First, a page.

By Erin Daniels, The KNOW Women
Known as the gender wage gap, the difference in earnings between women and men has always existed, and still does today. This difference is usually calculated and compared between white men, the highest earners, and women of all races, as we see even more discrepancies in pay as we add more descriptors.
In 2022, women as a whole still earn only 82 cents for every dollar that a man earns. According to CAP, in 2018 Black women were making 62 cents to every dollar that White men earned, Hispanic or Latino women were making 54 cents, Asian women were making 90 cents, and American Indian and Alaskan Native women were making 56 cents.
Some of the causes of the gender wage gap are discrimination, years of experience, and the effects of occupational segregation, “the funneling of women and men into different types of industries and jobs based on gender norms and expectations.”
As a society, we must each actively work to eliminate the wage gap in our workspaces. Some ways we can work toward this are by unionizing workplaces, increasing pay transparency, increasing access to affordable child care, and disregarding salary history as a reference during new salary negotiations. Money Under 30 believes that while there is still much work to be done to close the gap, implementing these strategies will push us toward that goal, as well as create more favorable working environments all around.
We asked our dynamic KNOW women across North America about how they are negotiating pay and ensuring equality throughout their workplaces. Follow along on our four-part mini-series to see how these driven women are speaking up in male-dominated industries, approaching the wage gap, and continuing to progress in co-ed offices.
How do you, or have you, approached the conversation with your boss to ensure you are getting paid equally?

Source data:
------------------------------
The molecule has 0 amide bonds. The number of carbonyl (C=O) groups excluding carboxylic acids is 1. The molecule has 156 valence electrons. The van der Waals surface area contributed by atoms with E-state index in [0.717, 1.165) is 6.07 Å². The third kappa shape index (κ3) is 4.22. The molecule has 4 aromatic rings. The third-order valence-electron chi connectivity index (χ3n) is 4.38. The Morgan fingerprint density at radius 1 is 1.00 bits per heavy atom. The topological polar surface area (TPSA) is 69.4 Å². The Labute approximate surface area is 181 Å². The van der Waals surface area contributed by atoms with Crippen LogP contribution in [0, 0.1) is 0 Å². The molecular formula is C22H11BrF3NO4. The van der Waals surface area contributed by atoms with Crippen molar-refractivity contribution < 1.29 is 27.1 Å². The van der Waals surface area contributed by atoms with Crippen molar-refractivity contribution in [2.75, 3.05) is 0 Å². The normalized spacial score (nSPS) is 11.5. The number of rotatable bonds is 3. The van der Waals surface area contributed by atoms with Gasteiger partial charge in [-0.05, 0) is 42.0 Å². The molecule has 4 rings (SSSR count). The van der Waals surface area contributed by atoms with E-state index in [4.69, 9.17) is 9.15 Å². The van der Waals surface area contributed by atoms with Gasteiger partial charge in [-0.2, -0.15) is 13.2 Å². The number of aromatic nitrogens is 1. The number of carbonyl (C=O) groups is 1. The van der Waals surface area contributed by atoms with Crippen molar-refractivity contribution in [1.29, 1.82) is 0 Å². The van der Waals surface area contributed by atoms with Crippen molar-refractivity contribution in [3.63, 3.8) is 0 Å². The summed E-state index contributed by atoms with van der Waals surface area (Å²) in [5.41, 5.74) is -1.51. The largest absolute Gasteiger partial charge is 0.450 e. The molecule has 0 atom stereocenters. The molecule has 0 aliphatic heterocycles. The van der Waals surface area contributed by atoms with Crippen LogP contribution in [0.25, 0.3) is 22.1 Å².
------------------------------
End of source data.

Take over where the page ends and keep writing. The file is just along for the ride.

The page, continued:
1) Do your research. What does your role pay in the market? 2) Pull together your pay and your performance data. What were your: salary increase %’s, bonuses, and performance ratings over the last 3-5 years? 3) Create your BUSINESS CASE. Use the two above items to create a compelling case. 4) Ask your boss for a conversation specific to you and be sure to schedule it outside of your usual connects about tactical work/ projects, etc.
–Elena Arecco Bridgmon, Epic Life Coaching | LUMO
Having open communication is essential when it comes to discussing compensation. You need to come to the table with a detailed ask and evidence to support that ask. Sharing your expectations in a concise and data-driven way minimizes the risk of being dismissed and allows your manager to advocate for you by arming them with insight and reason.
I am in an industry where pay is not published and pay structure can be negotiated. Given that, I approach my work on a day-to-day basis to ensure I am adding to the company’s objectives beyond what my job requires. When meeting with my team leaders, I am prepared to share the added value I have brought to the team, my future goals and commitments, and specifically and directly ask for additional compensation consideration.
– Ginger Lazovik, Falk Ruvin Gallagher Team, Keller Williams